Column: Strong satisfied with curling development in province

John Browne
Published on February 26, 2014

Veteran skip Heather Strong says the Newfoundland and Labrador Curling Association (NLCA) is doing a “relatively good job” with developing the sport.

Others may disagree considering there are very few elite men’s and women’s team in the province these days, but Strong feels the association is doing its best considering the circumstances.

“That’s considering it’s comprised completely of volunteers,” she noted, “where most, if not all other provincial associations across Canada have funding.”

Strong, who finished 4-7 at the 2014 Scotties Tournament of Hearts in Montreal, pointed out the Scotties came to St. John’s in 2005 and there is talk of the Brier coming to the province in the future.

“These types of initiatives,” Strong says, “help feed interest in the sport from a youth and grass roots perspective.”

By the way, if Strong wins the provincial title next year, she’ll tie Sue Anne Bartlett with 12 championships.

Bartlett, a native of Grand Falls-Windsor who moved to Labrador City in 1963, has 12 national Scotties Tournament of Hearts appearances to her credit.

The amazing thing about that record is that Bartlett won her first provincial title in 1971 and her last in 1992.


Like many Newfoundlanders, Laura Strong has been forced to leave the province due to provincial government cuts.

The third on her older sister Heather’s rink, is heading shortly to Regina, Sask., after losing a job she said she “dearly loved” with the John Howard Society .

She said she hasn’t secured anything in Saskatchewan yet, “but their economy is very vibrant and I have already interviewed for several positions.”

Laura said she plans to continue curling in her new province but admitted, “I’m very conflicted about it as I’ve loved representing my great province and have always dreamed of bringing home the first Canadian championship with my sister.”

Laura pointed out she’s curled with her sister since she became old enough to enter the ladies’ competition in 2001. They also played together in Heather’s last year of juniors in 1997. Laura, who began curling at age 11, went to her first nationals with Heather that year.

She said she was always proud to represent Newfoundland and competing for another province will be “weird,” even on the curling tour.

“But,” she added, “It’s a great game that our entire country is passionate about, so I will welcome the opportunity to continue to play it with other great Canadians and friends.”

She said she will also miss the “great friendships” she’s made with teammates over the years.

There is close team camaraderie and then there’s sisters close and it’s obvious the sisters are going to miss each another. That’s a bond, though soon stretched miles apart, that won’t change.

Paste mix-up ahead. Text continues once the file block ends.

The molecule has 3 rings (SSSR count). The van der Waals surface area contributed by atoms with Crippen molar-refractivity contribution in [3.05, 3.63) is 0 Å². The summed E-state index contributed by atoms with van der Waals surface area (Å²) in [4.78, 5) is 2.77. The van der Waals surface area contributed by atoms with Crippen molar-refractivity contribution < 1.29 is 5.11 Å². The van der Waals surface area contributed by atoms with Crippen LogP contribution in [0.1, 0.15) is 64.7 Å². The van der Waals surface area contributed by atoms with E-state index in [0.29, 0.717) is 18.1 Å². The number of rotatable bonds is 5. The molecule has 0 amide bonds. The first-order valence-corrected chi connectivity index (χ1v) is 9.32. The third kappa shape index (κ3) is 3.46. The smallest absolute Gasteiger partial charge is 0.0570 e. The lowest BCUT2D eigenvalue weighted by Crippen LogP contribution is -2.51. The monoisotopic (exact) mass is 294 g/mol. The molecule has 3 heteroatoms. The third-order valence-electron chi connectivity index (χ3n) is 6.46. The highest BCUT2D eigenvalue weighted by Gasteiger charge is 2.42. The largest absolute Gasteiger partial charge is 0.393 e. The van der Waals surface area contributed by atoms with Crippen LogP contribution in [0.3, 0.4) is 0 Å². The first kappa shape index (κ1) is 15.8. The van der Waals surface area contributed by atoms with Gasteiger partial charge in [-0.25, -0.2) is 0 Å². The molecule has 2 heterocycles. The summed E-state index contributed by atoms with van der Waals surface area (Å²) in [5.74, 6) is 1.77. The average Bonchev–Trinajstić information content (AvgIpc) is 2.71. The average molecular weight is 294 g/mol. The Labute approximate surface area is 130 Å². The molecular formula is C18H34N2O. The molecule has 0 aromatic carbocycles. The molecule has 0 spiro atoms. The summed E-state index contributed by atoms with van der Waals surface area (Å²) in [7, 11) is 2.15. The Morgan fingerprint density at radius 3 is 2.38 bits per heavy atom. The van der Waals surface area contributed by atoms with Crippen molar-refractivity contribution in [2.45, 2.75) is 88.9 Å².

“Of course, what I will miss most of all is playing with my sister…having her to share the great accomplishments with and having her to support and be supported in our devastating losses as well,” said Laura.

And it’s not just the games but the practices, the chats and the laughs they shared.

She said the other thing is not seeing her parents who took great pride in cheering for two daughters on the same team all of these years.

Laura said she is confident Heather will continue to excel at curling “despite my absence.”

See SISTERS, page C2

She said Heather is hugely respected in the sport, “and rightfully so. She’s one of the best skips in the country and I’m sure will continue to put together championship teams.”

Meanwhile, Heather said it won’t hit her that Laura’s moved on until “I step on the ice in October and she’s not there. That’s when it will hit me.

“I knew this was coming down the pipe before we won provincials,” Heather noted.

Heather said she was grateful to have the opportunity to represent the province with her sister one last time “and really cherish all the moments together that I took for granted in our seven prior Scotties provincial championships.

“We've been blessed with a lot of quality time together and share a ton of the same memories and life experiences. It’s been a great ride and of course, selfishly, I wish she wasn’t leaving. But I’m happy and excited for her to be starting this new chapter.”

As far as how Heather’s rink will look next season, she said Stephanie Korab, who was on the sidelines due to maternity leave this season, will return to throw third stones and will join returnees second Jessica Cunningham and lead Kathryn Cooper.